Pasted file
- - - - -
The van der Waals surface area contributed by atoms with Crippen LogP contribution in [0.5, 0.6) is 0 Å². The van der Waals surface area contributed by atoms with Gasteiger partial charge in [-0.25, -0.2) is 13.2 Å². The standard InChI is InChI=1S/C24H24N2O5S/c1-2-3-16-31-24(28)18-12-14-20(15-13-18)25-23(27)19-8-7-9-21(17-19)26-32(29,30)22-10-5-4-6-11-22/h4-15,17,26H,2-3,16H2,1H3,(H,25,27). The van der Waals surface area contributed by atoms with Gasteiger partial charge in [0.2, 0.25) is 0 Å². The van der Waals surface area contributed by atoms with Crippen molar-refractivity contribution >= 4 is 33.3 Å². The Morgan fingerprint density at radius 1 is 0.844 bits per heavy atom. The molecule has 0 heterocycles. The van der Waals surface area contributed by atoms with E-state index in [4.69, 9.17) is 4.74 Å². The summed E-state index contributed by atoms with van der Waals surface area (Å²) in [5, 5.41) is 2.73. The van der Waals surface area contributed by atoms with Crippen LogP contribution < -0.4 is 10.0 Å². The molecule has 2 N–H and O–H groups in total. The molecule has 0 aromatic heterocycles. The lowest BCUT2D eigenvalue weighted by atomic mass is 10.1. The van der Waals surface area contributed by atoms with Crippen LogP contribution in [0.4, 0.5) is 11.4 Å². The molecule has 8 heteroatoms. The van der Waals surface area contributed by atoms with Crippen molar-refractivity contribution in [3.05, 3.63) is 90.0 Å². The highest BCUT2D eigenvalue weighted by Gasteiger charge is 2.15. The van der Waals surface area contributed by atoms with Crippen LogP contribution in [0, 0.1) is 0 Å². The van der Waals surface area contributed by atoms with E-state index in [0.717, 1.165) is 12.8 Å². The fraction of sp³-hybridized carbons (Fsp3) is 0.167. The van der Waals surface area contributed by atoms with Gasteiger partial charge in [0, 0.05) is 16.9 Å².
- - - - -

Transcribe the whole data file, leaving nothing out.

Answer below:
The van der Waals surface area contributed by atoms with Crippen LogP contribution in [0.5, 0.6) is 0 Å². The van der Waals surface area contributed by atoms with Gasteiger partial charge in [-0.25, -0.2) is 13.2 Å². The standard InChI is InChI=1S/C24H24N2O5S/c1-2-3-16-31-24(28)18-12-14-20(15-13-18)25-23(27)19-8-7-9-21(17-19)26-32(29,30)22-10-5-4-6-11-22/h4-15,17,26H,2-3,16H2,1H3,(H,25,27). The van der Waals surface area contributed by atoms with Gasteiger partial charge in [0.2, 0.25) is 0 Å². The van der Waals surface area contributed by atoms with Crippen molar-refractivity contribution >= 4 is 33.3 Å². The Morgan fingerprint density at radius 1 is 0.844 bits per heavy atom. The molecule has 0 heterocycles. The van der Waals surface area contributed by atoms with E-state index in [4.69, 9.17) is 4.74 Å². The summed E-state index contributed by atoms with van der Waals surface area (Å²) in [5, 5.41) is 2.73. The van der Waals surface area contributed by atoms with Crippen LogP contribution < -0.4 is 10.0 Å². The molecule has 2 N–H and O–H groups in total. The molecule has 0 aromatic heterocycles. The lowest BCUT2D eigenvalue weighted by atomic mass is 10.1. The van der Waals surface area contributed by atoms with Crippen LogP contribution in [0.4, 0.5) is 11.4 Å². The molecule has 8 heteroatoms. The van der Waals surface area contributed by atoms with Crippen molar-refractivity contribution in [3.05, 3.63) is 90.0 Å². The highest BCUT2D eigenvalue weighted by Gasteiger charge is 2.15. The van der Waals surface area contributed by atoms with Crippen LogP contribution in [0, 0.1) is 0 Å². The van der Waals surface area contributed by atoms with E-state index in [0.717, 1.165) is 12.8 Å². The fraction of sp³-hybridized carbons (Fsp3) is 0.167. The van der Waals surface area contributed by atoms with Gasteiger partial charge in [0, 0.05) is 16.9 Å².